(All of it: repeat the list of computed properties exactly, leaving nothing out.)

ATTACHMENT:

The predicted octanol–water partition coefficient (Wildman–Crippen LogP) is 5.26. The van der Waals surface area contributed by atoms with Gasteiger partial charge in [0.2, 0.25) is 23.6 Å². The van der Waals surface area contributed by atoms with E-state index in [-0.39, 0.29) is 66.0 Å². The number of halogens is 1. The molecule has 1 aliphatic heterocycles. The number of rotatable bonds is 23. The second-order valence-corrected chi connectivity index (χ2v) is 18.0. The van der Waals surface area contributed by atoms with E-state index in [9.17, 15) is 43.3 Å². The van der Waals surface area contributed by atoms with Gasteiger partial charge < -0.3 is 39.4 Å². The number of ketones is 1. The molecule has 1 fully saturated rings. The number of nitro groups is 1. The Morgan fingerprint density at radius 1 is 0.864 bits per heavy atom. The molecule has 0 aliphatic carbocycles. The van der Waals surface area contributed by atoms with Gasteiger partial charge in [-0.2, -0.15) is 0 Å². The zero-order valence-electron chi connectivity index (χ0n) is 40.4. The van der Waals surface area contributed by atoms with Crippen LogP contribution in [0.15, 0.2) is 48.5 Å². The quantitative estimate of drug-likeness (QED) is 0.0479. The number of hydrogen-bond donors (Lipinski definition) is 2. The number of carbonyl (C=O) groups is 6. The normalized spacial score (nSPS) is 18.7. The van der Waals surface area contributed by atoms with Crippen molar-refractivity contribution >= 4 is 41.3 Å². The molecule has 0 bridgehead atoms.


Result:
The predicted octanol–water partition coefficient (Wildman–Crippen LogP) is 5.26. The van der Waals surface area contributed by atoms with Gasteiger partial charge in [0.2, 0.25) is 23.6 Å². The van der Waals surface area contributed by atoms with E-state index in [-0.39, 0.29) is 66.0 Å². The number of halogens is 1. The molecule has 1 aliphatic heterocycles. The number of rotatable bonds is 23. The second-order valence-corrected chi connectivity index (χ2v) is 18.0. The van der Waals surface area contributed by atoms with E-state index in [9.17, 15) is 43.3 Å². The van der Waals surface area contributed by atoms with Gasteiger partial charge < -0.3 is 39.4 Å². The number of ketones is 1. The molecule has 1 fully saturated rings. The number of nitro groups is 1. The Morgan fingerprint density at radius 1 is 0.864 bits per heavy atom. The molecule has 0 aliphatic carbocycles. The van der Waals surface area contributed by atoms with Gasteiger partial charge in [-0.2, -0.15) is 0 Å². The zero-order valence-electron chi connectivity index (χ0n) is 40.4. The van der Waals surface area contributed by atoms with Crippen LogP contribution in [0.15, 0.2) is 48.5 Å². The quantitative estimate of drug-likeness (QED) is 0.0479. The number of hydrogen-bond donors (Lipinski definition) is 2. The number of carbonyl (C=O) groups is 6. The normalized spacial score (nSPS) is 18.7. The van der Waals surface area contributed by atoms with Crippen molar-refractivity contribution >= 4 is 41.3 Å². The molecule has 0 bridgehead atoms.